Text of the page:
The author’s uncle was a concert pianist who harboured a passion for Chopin. He extracted a deathbed promise from his nephew to ‘visit those places Chopin frequented as a young man . . . to better understand the patriotic roots of Chopin’s music’ and implored him ‘to scatter his ashes over the Mazovia plain near Chopin’s birthplace’. This was the genesis of the author’s engagement with Poland.
Accepting an assignment to a Swiss-Polish joint venture formed to ‘introduce Polish companies to “the joys of the market economy” ’, he took up residence at its training centre near Warsaw in January 1992:
It resembled an abandoned military barracks . . . . Cats fought under the radiators and dogs ate scraps of lavatory paper on the floor . . . . The corridors were decorated with curling photocopies of Polish medallions and photographs of onions and tomatoes . . . . Three times a day a truck arrived in a cloud of diesel to pump out the cesspit at the rear of the buildings.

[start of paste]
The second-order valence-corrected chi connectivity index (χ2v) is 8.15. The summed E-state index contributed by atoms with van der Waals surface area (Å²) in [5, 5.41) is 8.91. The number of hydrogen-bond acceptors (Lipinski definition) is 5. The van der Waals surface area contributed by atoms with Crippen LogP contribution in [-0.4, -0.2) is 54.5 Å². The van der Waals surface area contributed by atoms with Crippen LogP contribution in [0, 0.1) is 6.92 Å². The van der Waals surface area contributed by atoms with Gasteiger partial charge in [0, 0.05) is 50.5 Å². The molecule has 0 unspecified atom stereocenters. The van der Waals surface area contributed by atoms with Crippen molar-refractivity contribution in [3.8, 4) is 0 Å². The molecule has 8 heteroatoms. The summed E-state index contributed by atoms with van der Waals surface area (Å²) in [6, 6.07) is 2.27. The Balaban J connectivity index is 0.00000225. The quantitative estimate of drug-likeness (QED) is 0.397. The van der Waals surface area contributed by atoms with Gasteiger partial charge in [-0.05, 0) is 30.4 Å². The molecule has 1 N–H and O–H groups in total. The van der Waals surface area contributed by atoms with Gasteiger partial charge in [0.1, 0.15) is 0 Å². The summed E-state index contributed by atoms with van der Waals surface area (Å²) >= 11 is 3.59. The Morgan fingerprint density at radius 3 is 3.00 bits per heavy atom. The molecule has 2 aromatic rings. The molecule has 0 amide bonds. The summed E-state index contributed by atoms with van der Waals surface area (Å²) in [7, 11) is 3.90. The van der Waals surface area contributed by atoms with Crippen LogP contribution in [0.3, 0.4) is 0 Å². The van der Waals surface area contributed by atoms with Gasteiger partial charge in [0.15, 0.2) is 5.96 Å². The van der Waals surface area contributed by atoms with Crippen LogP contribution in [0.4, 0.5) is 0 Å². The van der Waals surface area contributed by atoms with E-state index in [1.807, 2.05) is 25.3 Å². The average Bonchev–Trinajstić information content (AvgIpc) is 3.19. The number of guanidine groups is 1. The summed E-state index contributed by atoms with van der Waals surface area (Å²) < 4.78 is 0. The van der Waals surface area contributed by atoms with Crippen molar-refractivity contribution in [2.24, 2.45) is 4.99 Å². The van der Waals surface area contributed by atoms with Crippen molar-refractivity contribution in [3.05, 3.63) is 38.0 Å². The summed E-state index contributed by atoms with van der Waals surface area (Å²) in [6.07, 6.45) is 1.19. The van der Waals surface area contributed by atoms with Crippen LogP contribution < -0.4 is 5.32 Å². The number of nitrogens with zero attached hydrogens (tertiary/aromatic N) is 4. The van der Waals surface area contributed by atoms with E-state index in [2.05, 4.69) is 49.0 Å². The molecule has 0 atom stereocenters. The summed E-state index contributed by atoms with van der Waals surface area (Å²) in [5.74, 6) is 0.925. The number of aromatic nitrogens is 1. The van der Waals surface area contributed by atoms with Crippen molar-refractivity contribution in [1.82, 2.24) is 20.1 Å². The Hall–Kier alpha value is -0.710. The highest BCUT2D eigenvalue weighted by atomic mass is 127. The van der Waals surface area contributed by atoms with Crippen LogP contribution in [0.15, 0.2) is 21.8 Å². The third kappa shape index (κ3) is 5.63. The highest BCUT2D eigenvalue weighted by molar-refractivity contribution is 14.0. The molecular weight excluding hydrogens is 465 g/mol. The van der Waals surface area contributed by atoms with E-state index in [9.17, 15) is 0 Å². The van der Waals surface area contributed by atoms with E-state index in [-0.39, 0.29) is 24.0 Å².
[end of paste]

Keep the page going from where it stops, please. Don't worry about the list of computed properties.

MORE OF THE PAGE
His first foray into Warsaw was also discouraging. He gets lost in ‘a labyrinth of socialist concrete’ of ‘soulless’ residential blocks ‘intended to crush the spirit and standardise the mind’. And there is
that monumental creation of Stalinist paranoia and commissar prissiness, that inescapable monolith, that cake confectioner’s nightmare, the Palace of Culture and Science. Stalin ‘gifted’ the edifice to Poland in 1955 from a ‘friendly Soviet nation’. One of the tallest buildings in Europe, it was known as ‘Stalin’s finger’.
Nevertheless, Moran is no afficionado of capitalism, which loves glass and hectares of advertising ‘in the way the communists loved concrete’. He notes the Poles’
nostalgia for the lack of crime, ease of state-subsidised holidays and the reverence for cultural values and solid education under communism.